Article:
Project description:We possess limited understanding of how speciation unfolds in the most species-rich region of the planet-the Amazon basin. Hybrid zones provide valuable information on the evolution of reproductive isolation, but few studies of Amazonian vertebrate hybrid zones have rigorously examined the genome-wide underpinnings of reproductive isolation. We used genome-wide genetic datasets to show that two deeply diverged, but morphologically cryptic sister species of forest understorey birds show little evidence for prezygotic reproductive isolation, but substantial postzygotic isolation. Patterns of heterozygosity and hybrid index revealed that hybrid classes with heavily recombined genomes are rare and closely match simulations with high levels of selection against hybrids. Genomic and geographical clines exhibit a remarkable similarity across loci in cline centres, and have exceptionally narrow cline widths, suggesting that postzygotic isolation is driven by genetic incompatibilities at many loci, rather than a few loci of strong effect. We propose Amazonian understorey forest birds speciate slowly via gradual accumulation of postzygotic genetic incompatibilities, with prezygotic barriers playing a less important role. Our results suggest old, cryptic Amazonian taxa classified as subspecies could have substantial postzygotic isolation deserving species recognition and that species richness is likely to be substantially underestimated in Amazonia.
Project description:The rate at which speciation occurs varies greatly among different kinds of organisms and is frequently assumed to result from species- or clade-specific factors that influence the rate at which populations acquire reproductive isolation. This premise leads to a fundamental prediction that has never been tested: Organisms that quickly evolve prezygotic or postzygotic reproductive isolation should have faster rates of speciation than organisms that slowly acquire reproductive isolation. We combined phylogenetic estimates of speciation rates from Drosophila and birds with a method for analyzing interspecific hybridization data to test whether the rate at which individual lineages evolve reproductive isolation predicts their macroevolutionary rate of species formation. We find that some lineages evolve reproductive isolation much more quickly than others, but this variation is decoupled from rates of speciation as measured on phylogenetic trees. For the clades examined here, reproductive isolation--especially intrinsic, postzygotic isolation--does not seem to be the rate-limiting control on macroevolutionary diversification dynamics. These results suggest that factors associated with intrinsic reproductive isolation may have less to do with the tremendous variation in species diversity across the evolutionary tree of life than is generally assumed.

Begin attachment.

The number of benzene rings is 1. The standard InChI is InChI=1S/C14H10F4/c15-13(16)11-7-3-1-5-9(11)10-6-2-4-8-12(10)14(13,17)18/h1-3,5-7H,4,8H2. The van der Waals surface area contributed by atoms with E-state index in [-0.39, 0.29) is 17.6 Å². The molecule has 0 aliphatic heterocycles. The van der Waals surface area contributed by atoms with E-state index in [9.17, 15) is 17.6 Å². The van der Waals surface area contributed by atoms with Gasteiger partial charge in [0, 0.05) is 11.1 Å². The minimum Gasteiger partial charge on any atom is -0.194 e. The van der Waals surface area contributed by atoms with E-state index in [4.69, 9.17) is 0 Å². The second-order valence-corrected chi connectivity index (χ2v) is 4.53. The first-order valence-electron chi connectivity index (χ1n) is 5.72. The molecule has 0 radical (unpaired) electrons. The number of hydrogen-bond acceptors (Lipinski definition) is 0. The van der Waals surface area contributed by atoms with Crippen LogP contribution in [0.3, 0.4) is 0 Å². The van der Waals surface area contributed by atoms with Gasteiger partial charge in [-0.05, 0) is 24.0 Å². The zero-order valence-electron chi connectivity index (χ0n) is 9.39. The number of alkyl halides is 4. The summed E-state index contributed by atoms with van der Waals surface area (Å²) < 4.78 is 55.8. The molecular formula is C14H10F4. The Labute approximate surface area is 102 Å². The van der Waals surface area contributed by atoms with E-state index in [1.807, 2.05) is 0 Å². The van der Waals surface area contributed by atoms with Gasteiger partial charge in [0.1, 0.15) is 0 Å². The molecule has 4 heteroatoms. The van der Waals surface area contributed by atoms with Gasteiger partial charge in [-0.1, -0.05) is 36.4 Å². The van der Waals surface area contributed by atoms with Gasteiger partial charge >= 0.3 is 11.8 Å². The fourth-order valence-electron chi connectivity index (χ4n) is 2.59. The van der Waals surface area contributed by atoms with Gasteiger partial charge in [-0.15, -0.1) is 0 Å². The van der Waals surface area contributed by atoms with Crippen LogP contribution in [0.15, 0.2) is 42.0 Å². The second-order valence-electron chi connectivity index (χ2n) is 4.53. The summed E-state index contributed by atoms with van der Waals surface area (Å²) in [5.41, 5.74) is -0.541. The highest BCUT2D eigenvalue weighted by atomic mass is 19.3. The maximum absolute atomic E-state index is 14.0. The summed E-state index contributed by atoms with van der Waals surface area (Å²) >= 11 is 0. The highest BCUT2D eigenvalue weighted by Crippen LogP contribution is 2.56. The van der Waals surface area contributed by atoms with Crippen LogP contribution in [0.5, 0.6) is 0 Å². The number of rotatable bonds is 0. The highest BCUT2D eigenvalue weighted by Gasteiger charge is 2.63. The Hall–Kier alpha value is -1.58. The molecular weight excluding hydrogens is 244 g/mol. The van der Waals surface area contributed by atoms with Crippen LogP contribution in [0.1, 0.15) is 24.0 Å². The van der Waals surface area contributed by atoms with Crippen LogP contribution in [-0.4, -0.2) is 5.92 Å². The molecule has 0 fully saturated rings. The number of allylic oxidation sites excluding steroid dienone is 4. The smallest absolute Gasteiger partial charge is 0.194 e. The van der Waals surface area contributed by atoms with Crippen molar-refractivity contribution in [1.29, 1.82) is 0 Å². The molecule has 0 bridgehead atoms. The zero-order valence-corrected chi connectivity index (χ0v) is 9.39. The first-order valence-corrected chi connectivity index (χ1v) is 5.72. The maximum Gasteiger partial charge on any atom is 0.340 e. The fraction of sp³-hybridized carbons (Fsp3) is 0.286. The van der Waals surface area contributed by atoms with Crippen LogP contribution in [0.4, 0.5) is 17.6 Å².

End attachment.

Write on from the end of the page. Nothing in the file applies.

Project description:The variety, relative importance and eco-evolutionary stability of reproductive barriers are critical to understanding the processes of speciation and species persistence. Here we evaluated the strength of the biotic prezygotic and postzygotic isolation barriers between closely related morning glory species from Amazon canga savannahs. The flower geometry and flower visitor assemblage analyses supported pollination by the bees in lavender-flowered Ipomoea marabaensis and recruitment of hummingbirds as pollinators in red-flowered Ipomoea cavalcantei. Nevertheless, native bee species and alien honeybees foraged on flowers of both species. Real-time interspecific hybridization underscored functionality of the overlap in flower visitor assemblages, questioning the strength of prezygotic isolation underpinned by diversification in flower colour and geometry. Interspecific hybrids were fertile and produced offspring in nature. No significant asymmetry in interspecific hybridization and hybrid incompatibilities among offspring were found, indicating weak postmating and postzygotic isolation. The results suggested that despite floral diversification, the insular-type geographic isolation remains a major barrier to gene flow. Findings set a framework for the future analysis of contemporary evolution of plant-pollinator networks at the population, community, and ecosystem levels in tropical ecosystems that are known to be distinct from the more familiar temperate climate models.